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Optus is the best mobile network in Australia, according to P3 Connect rankings

Photo: Scott Barbour/ Getty Images

Optus has taken the crown from Telstra for the first time in four years, in a benchmark test comparing Australia’s three leading mobile network operators across voice and data services.

The P3 Connect Mobile Benchmark Australian test gives each network a ranking based on measurements across nine large cities, 19 smaller towns and 6400 kilometres of major roads, and provides a grading for networks based on the quality of two categories: voice and data.

Optus was the most improved network over 2017, taking out the top score for voice and improving its data score, giving it an overall ranking of 887. This is the first time it has achieved the top ranking, largely as a result of its improvements in regional areas.

It improved 50 points from the previous year to overtake Telstra’s score of 884 out of 1000. Last year, Telstra was awarded top spot overall and this year it remained the top network for data.

Vodafone, the third network ranked, scored 817.

While all three networks performed well for reliability and performance in major cities, there was significant difference in smaller towns.

In these areas and their connecting roads, Optus was leading the pack, the report found.

For the majority of measures, Optus and Telstra were neck-and-neck with their results.

Vodafone fell behind on some measures such as video playback during some road tests and data on connecting roads.

In Sydney, Telstra was “closely ahead”, with the final report showing strong results in data tests, followed by Vodafone and then Optus.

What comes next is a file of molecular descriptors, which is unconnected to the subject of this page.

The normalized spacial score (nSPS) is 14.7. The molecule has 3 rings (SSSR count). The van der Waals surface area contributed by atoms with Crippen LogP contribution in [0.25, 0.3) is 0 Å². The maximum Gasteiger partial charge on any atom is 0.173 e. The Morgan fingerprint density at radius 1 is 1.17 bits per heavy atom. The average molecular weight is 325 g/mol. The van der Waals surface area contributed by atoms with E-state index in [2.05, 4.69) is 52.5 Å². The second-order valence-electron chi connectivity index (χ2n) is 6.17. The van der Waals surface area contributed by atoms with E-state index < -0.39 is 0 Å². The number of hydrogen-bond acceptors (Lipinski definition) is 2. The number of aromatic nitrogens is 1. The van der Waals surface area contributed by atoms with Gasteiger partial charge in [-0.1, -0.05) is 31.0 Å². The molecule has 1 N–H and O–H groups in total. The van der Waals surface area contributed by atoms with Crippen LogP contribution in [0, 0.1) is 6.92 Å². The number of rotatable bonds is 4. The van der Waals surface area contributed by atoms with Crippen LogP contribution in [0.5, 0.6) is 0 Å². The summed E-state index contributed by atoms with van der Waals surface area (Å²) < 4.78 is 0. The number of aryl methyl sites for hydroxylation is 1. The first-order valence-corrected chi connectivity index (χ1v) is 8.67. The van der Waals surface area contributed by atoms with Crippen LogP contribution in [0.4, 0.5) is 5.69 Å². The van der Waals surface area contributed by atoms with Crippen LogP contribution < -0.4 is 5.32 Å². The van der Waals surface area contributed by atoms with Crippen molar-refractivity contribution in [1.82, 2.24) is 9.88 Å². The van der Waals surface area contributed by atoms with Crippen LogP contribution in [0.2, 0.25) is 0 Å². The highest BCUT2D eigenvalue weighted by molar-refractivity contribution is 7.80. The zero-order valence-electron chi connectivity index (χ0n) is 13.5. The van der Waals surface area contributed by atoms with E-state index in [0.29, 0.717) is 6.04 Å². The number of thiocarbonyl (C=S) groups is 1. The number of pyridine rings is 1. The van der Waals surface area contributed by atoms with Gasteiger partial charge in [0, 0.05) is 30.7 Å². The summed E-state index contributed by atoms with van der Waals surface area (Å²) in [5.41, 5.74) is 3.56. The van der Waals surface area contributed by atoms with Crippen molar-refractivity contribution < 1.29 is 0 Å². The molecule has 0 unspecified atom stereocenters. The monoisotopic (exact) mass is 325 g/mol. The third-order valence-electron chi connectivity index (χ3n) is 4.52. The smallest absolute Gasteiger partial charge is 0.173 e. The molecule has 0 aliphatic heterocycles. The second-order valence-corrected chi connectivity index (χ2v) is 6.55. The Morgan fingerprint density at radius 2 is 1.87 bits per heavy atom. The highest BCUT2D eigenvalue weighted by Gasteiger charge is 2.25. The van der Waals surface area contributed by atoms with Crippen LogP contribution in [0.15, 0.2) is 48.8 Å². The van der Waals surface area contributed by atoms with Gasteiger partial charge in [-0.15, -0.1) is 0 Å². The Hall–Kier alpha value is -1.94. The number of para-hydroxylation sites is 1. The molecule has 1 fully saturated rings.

In Melbourne, Optus scored highest for every category.

Optus Network managing director Dennis Wong said the result was due to independent and transparent network testing across a range of mobile network factors.

“The result shows that Optus’ consistent and holistic approach to network investment and improvement across metropolitan and regional cities and towns, along major roads, highways and in remote locations is paying dividends,” Mr Wong said.

“The best-in-test result reflects our particular focus on improving our regional service following our $1 billion investment commitment to regional Australia in July this year.”

But while Optus is cheering at the success, Telstra is crying foul – with a Telstra spokesman saying it did not participate in the survey and “despite having won the survey for the previous three years, we have consistently pointed out shortcomings in the methodology”.

In 2015 when the network won top spot in the survey, Telstra’s Mike Wright said he had “respect” for the engineering capability and methology of the survey, but described it as “half the story” – as it was limited to outdoor drive testing with limited regional and rural areas included.

A different benchmarking survey undertaken by Systemics for Telstra found it had the fastest mobile network of the three after driving 41,000 kilometres around Australia, and a survey from Ookla, which operates speedtest.net, found a similar result.

A Vodafone spokesman said the benchmark showed small margins between each carrier in built-up areas.

“The days of a one-horse race are well and truly over,” he said.

“With millions of Australians also paying the dominant provider over-the-odds rates for a mobile service they could be getting elsewhere at a much cheaper price, now is a timely reminder that if people aren’t looking at what they’re getting for their mobile budget, it’s their bank balance that is missing out,” he said.

He said it was crucial customers consider price, inclusions, expiry periods, international roaming and customer complaint levels.

Hakan Ekmen, the managing director of P3 Communications, a German mobile-testing specialist, described all three network operators as continuously improving.

“The ongoing investments on upgrading and expanding their networks to meet customer demand let the market develop more and more towards an outstanding performance,” he said.

This article was originally published by the Sydney Morning Herald’s Business Day. Read the original here, or follow Business Day on Facebook.

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